For full-year 2017, Verizon reported $7.36 in EPS, compared with $3.21 in full-year 2016. On an adjusted basis (non-GAAP), 2017 EPS was $3.74, compared with 2016 EPS of $3.87.


Consolidated results

Total consolidated operating revenues in fourth-quarter 2017 were $34.0 billion, up 5.0 percent from fourth-quarter 2016. Full-year 2017 consolidated operating revenues were $126.0 billion. On a comparable basis excluding divestitures and acquisitions (non-GAAP), full-year consolidated revenues declined approximately 2 percent in 2017, compared with 2016.

Net income was $18.8 billion in fourth-quarter 2017. EBITDA (non-GAAP, earnings before interest, taxes, depreciation and amortization) totaled approximately $9.2 billion. Consolidated operating income margin was 14.1 percent. Consolidated EBITDA margin (non-GAAP) was 27.2 percent in fourth-quarter 2017, compared with 37.1 percent in fourth-quarter 2016. Adjusted EBITDA margin (non-GAAP) for 2017 was 35.7 percent and 35.5 percent in the same periods, respectively.

Cash flow from operations totaled $25.3 billion in 2017, and capital expenditures totaled $17.2 billion. In 2017, Verizon made $9.5 billion in cash dividend payments to shareholders.

In Verizon’s media business, Oath revenues were $2.2 billion in fourth-quarter 2017, up approximately 10 percent from third-quarter 2017, driven by increased customer advertising spending during the holidays. Verizon expects a normal seasonal trend in Oath revenues between fourth-quarter 2017 and first-quarter 2018.

In telematics, revenues were more than $230 million in fourth-quarter 2017. IoT (Internet of Things) revenues increased approximately 17 percent year over year, and 8 percent on an organic basis (non-GAAP).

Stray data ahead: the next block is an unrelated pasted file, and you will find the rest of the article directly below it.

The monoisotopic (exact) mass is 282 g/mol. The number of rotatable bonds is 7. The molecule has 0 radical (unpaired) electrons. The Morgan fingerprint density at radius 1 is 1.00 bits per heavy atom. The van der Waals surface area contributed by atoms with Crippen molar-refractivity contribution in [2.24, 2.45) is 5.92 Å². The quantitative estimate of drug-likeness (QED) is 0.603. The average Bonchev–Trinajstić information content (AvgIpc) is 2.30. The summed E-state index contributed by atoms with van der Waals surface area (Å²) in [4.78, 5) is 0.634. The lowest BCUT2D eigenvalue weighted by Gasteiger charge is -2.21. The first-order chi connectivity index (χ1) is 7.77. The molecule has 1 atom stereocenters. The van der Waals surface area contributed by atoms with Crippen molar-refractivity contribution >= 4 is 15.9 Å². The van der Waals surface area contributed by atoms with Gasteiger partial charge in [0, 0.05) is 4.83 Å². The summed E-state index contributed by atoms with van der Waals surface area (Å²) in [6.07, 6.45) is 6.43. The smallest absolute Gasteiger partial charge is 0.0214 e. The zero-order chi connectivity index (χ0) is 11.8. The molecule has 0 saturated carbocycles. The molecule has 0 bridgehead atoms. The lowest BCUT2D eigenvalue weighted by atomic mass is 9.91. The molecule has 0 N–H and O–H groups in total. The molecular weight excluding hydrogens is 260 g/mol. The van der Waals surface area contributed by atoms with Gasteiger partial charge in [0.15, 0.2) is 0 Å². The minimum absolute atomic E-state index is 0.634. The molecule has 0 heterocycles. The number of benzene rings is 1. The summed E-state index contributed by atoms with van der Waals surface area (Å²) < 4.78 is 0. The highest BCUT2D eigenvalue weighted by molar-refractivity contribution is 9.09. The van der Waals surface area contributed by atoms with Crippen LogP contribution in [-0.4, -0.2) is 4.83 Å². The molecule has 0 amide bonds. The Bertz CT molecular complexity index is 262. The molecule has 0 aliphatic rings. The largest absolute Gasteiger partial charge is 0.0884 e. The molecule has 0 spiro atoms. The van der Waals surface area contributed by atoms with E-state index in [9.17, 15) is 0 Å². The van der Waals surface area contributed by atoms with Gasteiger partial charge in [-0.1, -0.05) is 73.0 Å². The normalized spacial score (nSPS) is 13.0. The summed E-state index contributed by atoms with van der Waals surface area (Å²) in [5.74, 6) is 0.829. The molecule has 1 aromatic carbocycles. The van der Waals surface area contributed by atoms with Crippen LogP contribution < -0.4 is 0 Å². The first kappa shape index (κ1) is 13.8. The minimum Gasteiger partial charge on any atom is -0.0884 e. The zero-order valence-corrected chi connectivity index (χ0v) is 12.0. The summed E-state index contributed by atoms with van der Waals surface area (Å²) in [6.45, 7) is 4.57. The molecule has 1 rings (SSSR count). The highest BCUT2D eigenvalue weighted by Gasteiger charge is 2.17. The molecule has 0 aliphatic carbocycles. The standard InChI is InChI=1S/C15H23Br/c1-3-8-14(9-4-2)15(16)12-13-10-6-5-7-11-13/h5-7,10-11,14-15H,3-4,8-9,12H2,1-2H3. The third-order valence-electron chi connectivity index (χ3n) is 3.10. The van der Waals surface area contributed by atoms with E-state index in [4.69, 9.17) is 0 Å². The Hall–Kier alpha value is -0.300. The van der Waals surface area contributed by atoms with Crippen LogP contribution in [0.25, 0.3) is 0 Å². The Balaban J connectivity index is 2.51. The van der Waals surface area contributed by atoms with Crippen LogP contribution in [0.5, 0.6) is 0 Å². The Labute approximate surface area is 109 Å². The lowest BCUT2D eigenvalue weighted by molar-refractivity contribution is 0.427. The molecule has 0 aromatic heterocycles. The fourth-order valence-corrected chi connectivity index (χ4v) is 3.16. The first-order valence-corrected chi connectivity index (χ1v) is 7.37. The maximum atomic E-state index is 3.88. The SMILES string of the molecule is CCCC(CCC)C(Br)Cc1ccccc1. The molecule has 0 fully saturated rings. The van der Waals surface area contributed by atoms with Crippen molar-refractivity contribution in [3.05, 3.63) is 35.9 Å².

Wireless results

  • Verizon reported a net increase of 1.2 million retail postpaid connections in fourth-quarter 2017. Net phone additions of 431,000 included 647,000 smartphones, compared with 456,000 smartphone additions in fourth-quarter 2016. Total retail postpaid net adds in fourth-quarter 2017 included 193,000 tablet and 550,000 other connected device net adds, led by wearables.
  • Full-year 2017 postpaid net additions of 2.1 million included 1.8 million smartphones, Verizon’s highest total since 2015. It also included 31,000 tablets and 1.3 million other connected devices.
  • For the third consecutive quarter, Verizon increased customer accounts, adding 40,000 to its base in fourth-quarter 2017. The company ended 2017 with 116.3 million total retail connections -- 110.9 million postpaid connections and 5.4 million prepaid connections.
  • Total retail postpaid churn was 1.00 percent in fourth-quarter 2017, a year-over-year improvement of 10 basis points, driven mainly by retail postpaid phone churn of 0.77 percent. This is the 11th consecutive quarter of retail postpaid phone churn of less than 0.90 percent.
  • Total revenues were $23.8 billion in fourth-quarter 2017, an increase of 1.7 percent compared with fourth-quarter 2016 and the company’s first year-over-year wireless revenue growth in two years. The momentum in service revenue trends continued, increasing sequentially for the second consecutive quarter, to $15.9 billion, while the year-over-year decline improved to 2.9 percent. For full-year 2017, total revenues totaled $87.5 billion, a decline of 1.9 percent.